2:00 AM and the baby is crying. It requires every fiber of my being to pull myself out of my dream of being single and carefree and childless. When I finally realize that my beautiful wife has finally drifted off to much-needed sleep and is even more exhausted than I am, I rouse myself and stumble into the nursery, There he is. Warm, wet and bawling his little blue eyes out. I change what by now must be the 10,000th diaper and look at that face which is a startling reflection of my own. Why did we do this? What were we thinking?
Shh! Shh! Shh! I plead with the 2:00 AM screamer, hoping that he won’t wake the five year-old and three year-old who will be bounding out of bed in mere hours wanting breakfast and love and attention. I wonder then if the milk is bad and if we have enough cereal in the pantry. I know I’m running short on attention but I remember that I’ve been told (or read in Reader’s Digest or some other scholarly tome) that love multiplies it never divides. And so I trudge on.
I pick up the squaller and cradle him in my arms and I am overwhelmed by the sweet aroma of baby’s breath. That sweetness is nearly miraculous and I am humbled and frightened because fatherhood is a daunting responsibility. I carry him to his mother’s arms and lie down next to them. Suddenly everything seems manageable. Somehow we will make this work.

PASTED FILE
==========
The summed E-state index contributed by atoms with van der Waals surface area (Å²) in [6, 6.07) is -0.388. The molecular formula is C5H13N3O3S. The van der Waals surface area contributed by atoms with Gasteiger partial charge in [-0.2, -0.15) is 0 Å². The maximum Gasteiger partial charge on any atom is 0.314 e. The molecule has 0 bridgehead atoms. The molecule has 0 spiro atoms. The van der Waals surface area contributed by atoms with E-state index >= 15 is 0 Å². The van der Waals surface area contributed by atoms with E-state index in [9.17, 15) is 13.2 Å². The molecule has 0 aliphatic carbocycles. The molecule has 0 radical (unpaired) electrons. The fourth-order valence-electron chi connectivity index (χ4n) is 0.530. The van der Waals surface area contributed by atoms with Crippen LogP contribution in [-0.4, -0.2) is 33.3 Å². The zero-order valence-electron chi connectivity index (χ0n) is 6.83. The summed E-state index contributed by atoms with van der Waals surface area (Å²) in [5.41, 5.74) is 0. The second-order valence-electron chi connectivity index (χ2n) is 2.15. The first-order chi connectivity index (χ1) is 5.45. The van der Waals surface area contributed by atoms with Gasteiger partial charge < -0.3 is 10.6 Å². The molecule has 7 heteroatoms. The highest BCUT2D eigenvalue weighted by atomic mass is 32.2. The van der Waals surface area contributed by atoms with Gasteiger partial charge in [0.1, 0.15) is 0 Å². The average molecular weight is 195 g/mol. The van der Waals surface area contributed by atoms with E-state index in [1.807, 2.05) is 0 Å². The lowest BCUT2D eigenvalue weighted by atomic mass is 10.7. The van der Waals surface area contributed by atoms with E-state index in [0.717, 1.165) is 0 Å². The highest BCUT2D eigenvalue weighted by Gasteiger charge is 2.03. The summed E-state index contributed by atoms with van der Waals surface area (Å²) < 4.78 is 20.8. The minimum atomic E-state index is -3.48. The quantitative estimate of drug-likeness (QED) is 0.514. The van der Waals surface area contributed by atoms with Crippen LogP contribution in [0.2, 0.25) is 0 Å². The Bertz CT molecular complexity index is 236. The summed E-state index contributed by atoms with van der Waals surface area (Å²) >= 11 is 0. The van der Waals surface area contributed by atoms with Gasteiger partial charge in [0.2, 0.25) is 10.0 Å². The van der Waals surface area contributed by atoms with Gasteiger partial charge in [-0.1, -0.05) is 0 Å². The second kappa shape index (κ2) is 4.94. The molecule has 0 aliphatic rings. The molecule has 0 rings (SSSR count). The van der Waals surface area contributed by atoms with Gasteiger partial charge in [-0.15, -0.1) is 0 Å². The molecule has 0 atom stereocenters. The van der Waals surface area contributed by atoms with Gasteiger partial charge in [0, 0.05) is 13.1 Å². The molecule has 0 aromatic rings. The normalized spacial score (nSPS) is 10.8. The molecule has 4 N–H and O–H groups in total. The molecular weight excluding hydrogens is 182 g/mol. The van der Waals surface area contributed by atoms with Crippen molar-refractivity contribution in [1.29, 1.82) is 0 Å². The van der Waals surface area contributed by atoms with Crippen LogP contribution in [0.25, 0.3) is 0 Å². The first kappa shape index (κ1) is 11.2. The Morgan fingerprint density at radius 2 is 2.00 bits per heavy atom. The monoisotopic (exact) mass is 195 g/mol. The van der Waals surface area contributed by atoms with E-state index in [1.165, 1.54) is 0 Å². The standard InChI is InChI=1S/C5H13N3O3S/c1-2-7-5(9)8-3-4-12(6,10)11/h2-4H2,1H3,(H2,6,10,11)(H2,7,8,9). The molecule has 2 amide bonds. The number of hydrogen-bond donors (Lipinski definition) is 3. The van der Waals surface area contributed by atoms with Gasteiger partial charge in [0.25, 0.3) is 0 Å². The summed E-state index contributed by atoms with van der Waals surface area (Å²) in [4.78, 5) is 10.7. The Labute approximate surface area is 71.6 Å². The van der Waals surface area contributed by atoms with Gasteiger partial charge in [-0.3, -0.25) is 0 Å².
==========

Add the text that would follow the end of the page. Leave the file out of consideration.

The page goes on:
As I dose off to blessed sleep, I think of the young nurse in the hospital, who just a few short months before, was surprised how happy and excited we were when learning that this was our third child. Perhaps she had never smelled sweet baby’s breath or had never experienced the soul-transforming power of a tiny heart beat next to her own.
Our baby boy was born on the day after Father’s Day in 1983. But that moment; those memories, were yesterday, and today, and tomorrow and will remain with me for the rest of my life.